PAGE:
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Durham University

Centre for Particle Theory

Astroparticle Physics

8 Lectures Dr D. Cerdeno

In this course we will concentrate on the problem of dark matter in the Universe, one of the clearest hints for new Physics beyond the Standard Model. We will begin by summarising the astrophysical and cosmological observations that evidence the need for a new (and abundant) type of matter in the Universe that does not emit or absorb light. Then, the production of dark matter in the Early Universe will be studied, computing its relic abundance. We will observe that a generic massive particle with Electroweak interactions (WIMP) can reproduce the observed dark matter density. We will then investigate various particle physics models that can accommodate dark matter candidates. Finally, the detection of dark matter particles will be addressed. We will describe the main detection strategies (direct, indirect and in colliders), review the current experimental situation and future prospects.

Outline of the course

Motivation for dark matter: rotation curves of spiral galaxies, Virial Theorem in Galaxy Clusters, Cosmological Evidence.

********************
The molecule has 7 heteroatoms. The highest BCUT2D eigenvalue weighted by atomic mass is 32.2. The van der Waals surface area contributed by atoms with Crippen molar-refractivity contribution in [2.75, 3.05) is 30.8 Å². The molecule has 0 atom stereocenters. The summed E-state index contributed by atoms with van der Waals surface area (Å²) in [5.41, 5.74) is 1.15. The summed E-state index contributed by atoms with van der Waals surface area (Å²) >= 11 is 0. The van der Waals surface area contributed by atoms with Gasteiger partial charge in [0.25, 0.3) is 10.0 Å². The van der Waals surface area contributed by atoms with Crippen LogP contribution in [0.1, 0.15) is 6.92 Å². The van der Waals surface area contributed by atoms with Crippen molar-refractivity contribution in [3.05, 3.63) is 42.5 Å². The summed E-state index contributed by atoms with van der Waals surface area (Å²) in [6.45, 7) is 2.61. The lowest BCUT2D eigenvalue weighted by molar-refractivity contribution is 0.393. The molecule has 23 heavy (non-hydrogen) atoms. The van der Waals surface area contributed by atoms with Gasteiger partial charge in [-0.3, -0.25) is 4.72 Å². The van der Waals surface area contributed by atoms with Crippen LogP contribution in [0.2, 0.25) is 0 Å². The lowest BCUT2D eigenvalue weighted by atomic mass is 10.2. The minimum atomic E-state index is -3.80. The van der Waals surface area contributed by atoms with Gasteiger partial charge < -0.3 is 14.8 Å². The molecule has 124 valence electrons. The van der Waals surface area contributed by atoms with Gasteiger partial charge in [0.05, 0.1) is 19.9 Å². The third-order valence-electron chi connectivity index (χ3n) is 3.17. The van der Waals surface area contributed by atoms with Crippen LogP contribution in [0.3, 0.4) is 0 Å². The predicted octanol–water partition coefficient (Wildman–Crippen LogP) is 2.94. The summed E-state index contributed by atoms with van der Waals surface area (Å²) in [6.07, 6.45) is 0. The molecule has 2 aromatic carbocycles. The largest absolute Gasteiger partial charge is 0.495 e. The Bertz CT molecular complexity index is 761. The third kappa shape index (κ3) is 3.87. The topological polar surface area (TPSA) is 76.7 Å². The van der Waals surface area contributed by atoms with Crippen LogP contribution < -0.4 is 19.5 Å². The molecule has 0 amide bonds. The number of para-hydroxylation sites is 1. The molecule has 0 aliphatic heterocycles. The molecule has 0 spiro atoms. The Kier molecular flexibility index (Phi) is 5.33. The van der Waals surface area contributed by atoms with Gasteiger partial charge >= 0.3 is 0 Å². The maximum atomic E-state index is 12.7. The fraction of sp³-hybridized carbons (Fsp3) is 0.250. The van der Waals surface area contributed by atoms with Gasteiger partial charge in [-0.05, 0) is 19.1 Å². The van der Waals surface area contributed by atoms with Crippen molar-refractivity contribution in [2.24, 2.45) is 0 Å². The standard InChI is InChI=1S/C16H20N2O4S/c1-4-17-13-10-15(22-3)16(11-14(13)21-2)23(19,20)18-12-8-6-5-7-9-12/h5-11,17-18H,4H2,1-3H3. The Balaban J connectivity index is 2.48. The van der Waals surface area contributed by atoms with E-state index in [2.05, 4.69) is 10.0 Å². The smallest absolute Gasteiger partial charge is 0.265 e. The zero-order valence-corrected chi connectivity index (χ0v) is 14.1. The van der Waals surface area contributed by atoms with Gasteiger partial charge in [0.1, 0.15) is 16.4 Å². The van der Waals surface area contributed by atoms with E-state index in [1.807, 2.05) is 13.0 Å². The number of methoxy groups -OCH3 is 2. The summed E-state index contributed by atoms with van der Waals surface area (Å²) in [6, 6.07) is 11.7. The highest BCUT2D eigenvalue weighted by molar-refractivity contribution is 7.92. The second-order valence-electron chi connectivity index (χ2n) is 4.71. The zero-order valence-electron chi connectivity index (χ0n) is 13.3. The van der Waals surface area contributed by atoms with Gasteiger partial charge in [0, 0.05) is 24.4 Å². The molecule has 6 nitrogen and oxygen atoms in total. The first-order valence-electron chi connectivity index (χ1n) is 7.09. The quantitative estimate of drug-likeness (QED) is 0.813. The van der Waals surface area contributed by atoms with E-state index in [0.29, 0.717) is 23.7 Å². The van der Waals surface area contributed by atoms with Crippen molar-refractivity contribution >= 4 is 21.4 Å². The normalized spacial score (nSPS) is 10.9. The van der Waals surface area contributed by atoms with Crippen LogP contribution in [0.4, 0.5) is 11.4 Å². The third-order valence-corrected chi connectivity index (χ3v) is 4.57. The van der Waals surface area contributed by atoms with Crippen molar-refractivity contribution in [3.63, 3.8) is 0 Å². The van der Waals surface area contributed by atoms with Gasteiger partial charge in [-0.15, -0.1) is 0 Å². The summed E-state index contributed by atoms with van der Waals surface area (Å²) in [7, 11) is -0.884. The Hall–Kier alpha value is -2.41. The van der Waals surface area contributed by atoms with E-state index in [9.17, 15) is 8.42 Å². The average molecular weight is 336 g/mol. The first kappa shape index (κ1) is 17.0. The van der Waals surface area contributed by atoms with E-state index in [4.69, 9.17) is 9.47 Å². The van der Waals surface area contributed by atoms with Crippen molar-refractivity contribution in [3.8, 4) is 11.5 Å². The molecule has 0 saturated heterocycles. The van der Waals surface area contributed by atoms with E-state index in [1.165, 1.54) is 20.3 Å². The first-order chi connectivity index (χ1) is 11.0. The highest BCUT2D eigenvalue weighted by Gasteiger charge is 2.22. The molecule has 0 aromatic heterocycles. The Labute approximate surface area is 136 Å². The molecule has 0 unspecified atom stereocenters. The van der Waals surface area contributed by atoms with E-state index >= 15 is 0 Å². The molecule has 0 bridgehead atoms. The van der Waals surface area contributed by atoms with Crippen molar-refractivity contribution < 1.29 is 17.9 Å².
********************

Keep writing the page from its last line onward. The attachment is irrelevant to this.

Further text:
Dark matter production: thermal equilibrium and freeze out in the Early Universe, relic density of dark matter, hot and cold dark matter, the WIMP paradigm.
Dark Matter Candidates: candidates in extensions of the Standard Model, non-WIMP candidates.
Dark Matter Searches: direct detection experiments, indirect searches, dark matter in colliders.

Books and articles for the course

E.W. Kolb and M.S. Turner, The Early Universe, Westview Press (1994).
G. Bertone, D. Hooper and J. Silk, Particle dark matter: Evidence, candidates and constraints, Phys. Rept. {405} (2005) 279 (hep-ph/0404175).
G. Bertone, Particle Dark Matter: Observations, Models and Searches, Cambridge University Press, Ed. G. Bertone (2010).